And this dear readers is where demographics come in and more specifically why we need to look at the population structure of for example Germany and Italy in order to really understand what is going on before our eyes. Why for example is consumer spending persistently low in these two countries and why is Germany running a trade surplus of 6% of GDP.
The common theme in Vistesen's and Hugh's argument seems to be that an ageing demographic will consume less as a percentage of their income and thus younger people will have less job opportunities. But as far as I can puzzle it out, even if you grant their premise, their conclusion does not follow.
Let us go back to my nomad model for a bit. If my little nomad group ships out sheep in return for promises of future support, that is going to reduce the amount of lambs that they are going to get in the coming spring. Less sheep=less lambs.
But this is not necessarily a loss. If you have more sheep than you can efficiently take care of (which is why they want to send sheep away, remember?) then you might have less lambs the following spring anyway. Thus you might not necessarily be losing lambs by sending sheep away.
Now I think that this applies pretty well to a modern economy. All other things being equal, those nations that export capital are going to have a slower growth rate than those who import it. True, you expect to get a return on that exported capital. But in the short term, that return is only a fraction of what you paid out (i.e if you get a 7% return on your money, it is going to be a while before you get your hundred dollars back).
Thus I can accept nations that run trade surpluses will have slower GDP growth than those that don't (all other things being equal). And I accept that slower GDP growth means less job creation (all other things being equal). But how is this a problem for a demographically challenged society?
The problem that leads a demographically challenged society to export capital is that they don't have very many young people. That means they don't need to create very many jobs. But that does not mean that the jobs that they do create pay less. In fact, given that young people have a competitive advantage at many tasks, one would think that a shortage of young people would actually cause their wages to rise. (Granted, older people have a competitive advantage at many tasks as well. But there would be an abundance of them.)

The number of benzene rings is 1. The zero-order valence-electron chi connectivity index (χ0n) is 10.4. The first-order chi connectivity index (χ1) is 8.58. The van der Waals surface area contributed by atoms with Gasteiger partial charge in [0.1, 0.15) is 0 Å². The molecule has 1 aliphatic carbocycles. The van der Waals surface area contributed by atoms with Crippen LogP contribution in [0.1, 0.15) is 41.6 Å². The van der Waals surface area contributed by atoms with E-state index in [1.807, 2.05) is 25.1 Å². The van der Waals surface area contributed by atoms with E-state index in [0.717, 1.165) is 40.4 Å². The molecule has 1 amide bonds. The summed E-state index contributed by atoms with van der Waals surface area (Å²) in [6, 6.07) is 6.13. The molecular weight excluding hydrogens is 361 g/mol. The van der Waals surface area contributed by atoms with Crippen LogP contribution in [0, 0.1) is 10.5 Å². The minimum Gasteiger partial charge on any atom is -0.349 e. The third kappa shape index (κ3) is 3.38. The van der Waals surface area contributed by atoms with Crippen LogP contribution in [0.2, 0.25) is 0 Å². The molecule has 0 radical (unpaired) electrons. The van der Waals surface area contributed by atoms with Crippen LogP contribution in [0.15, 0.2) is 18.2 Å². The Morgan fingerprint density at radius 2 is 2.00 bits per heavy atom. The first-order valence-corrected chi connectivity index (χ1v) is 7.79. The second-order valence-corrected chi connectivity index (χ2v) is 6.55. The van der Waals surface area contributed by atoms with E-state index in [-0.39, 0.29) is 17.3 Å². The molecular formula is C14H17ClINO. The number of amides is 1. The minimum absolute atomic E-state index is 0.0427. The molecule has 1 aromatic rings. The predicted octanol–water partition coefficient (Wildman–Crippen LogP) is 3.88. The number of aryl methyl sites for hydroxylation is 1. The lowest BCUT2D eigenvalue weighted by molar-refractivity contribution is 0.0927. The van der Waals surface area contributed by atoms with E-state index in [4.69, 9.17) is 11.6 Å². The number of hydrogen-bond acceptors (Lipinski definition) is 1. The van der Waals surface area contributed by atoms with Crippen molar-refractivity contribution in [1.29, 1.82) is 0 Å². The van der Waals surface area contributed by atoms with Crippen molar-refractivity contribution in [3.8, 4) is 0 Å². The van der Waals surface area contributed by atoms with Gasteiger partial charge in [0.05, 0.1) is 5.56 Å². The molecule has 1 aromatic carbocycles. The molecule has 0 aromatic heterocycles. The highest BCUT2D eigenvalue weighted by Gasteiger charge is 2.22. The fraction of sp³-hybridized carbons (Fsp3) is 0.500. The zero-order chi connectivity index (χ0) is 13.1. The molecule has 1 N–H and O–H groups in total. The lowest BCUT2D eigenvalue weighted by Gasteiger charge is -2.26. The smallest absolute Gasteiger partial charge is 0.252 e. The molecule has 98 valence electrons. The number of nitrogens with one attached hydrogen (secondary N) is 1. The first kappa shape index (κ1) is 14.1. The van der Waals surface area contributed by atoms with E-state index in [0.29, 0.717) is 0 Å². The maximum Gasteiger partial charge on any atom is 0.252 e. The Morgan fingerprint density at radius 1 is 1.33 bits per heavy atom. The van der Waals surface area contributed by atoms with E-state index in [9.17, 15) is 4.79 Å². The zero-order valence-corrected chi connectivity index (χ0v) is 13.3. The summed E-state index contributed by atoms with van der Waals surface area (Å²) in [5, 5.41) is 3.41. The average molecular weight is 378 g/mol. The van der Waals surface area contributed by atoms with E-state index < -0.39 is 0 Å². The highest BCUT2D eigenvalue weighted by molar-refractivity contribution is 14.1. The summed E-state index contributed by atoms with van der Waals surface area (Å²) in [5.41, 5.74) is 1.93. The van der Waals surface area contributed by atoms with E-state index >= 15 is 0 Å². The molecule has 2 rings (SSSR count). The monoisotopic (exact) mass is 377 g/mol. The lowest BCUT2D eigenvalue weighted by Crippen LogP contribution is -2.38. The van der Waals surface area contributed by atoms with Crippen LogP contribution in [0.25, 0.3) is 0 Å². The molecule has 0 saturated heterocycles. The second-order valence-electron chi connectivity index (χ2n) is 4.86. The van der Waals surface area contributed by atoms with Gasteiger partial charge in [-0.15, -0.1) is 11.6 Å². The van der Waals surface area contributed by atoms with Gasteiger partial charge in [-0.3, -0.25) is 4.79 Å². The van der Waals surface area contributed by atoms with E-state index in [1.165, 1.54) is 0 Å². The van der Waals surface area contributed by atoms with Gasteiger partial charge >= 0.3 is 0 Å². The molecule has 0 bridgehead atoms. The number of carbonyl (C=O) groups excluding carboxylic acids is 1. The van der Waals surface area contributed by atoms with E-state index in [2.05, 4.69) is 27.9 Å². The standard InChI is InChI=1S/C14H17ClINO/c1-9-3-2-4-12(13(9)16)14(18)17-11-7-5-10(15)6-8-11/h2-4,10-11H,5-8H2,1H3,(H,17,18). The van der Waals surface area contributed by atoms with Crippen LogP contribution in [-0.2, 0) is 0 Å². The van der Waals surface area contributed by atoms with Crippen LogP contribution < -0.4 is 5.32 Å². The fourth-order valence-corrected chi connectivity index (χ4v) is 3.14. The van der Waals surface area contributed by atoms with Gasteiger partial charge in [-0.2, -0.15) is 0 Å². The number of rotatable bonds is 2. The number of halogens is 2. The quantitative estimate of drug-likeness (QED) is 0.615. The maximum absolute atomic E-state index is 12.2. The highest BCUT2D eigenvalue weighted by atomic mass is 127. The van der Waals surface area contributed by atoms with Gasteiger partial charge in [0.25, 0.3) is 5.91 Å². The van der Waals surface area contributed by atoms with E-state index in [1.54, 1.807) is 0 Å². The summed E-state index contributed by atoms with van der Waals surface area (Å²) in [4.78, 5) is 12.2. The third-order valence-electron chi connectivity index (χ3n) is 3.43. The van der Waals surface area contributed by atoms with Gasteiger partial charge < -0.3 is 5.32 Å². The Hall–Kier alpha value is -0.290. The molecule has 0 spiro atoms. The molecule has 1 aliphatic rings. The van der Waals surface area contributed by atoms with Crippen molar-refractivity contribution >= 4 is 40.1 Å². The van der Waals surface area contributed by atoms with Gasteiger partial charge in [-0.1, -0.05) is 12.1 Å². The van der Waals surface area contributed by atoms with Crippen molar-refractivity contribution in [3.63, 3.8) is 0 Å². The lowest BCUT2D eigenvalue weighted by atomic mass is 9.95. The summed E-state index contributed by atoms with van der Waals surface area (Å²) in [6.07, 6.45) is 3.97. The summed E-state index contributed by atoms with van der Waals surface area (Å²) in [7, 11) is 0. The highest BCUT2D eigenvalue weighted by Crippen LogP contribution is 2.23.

In short, domestic consumption does not have to be as robust in order to provide sufficient employment for the younger cohort in a demographically unbalanced economy.
Hugh argues that trade puts pressure on wages. So, by his reasoning, when you work in exports, your paycheck is always under pressure. I am skeptical of this line of reasoning, but even if it is true that working in exports puts pressure on wages (which does not seem to be the case from what I have read), this is not really an issue related to demographic saving patterns. One would expect that if people in other countries could make something cheaper that it would affect the wages of young people regardless of whether the demographic profile was aging or not.
Hugh and Vistesen's strongest point in their favor is the real world data showing that incomes for younger people have dropped when compared to their parents at a similar age. But this is very misleading data.
The proper data for Hugh and Vistesen to base their claim on would be to compare the total cost to the employer of each hour worked by the younger generation and the older generation at a similar age. I strongly suspect that with the rise in pension costs, health care costs, increased labor regulations, and greater vacation time, that you will find that young people around the world are costing their employers more than their parents did at a similar age. I suspect that this would hold true in Japan and Europe in particular.
To be sure, this does not take away from the fact that young peoples' wages are dropping. And the fact that their wages are dropping could very well be a contributing factor in the lowering of fertility rates. But if young people are costing their employers more than their parents did at a similar age, then I think that you can hardly blame an export-oriented economy for putting pressure on their wages. Instead you must look to those things that are causing their labor to be so much more expensive than their parents at a similar age.
The long and the short of this is that I can see an aging demographic profile leading to a trade surplus. But I don't see this as being something that contributes to "The Fertility Trap." Rather I see it as the last hope of many countries to get out of the "The Fertility Trap." And as the world ages, that last hope is going to fade fast.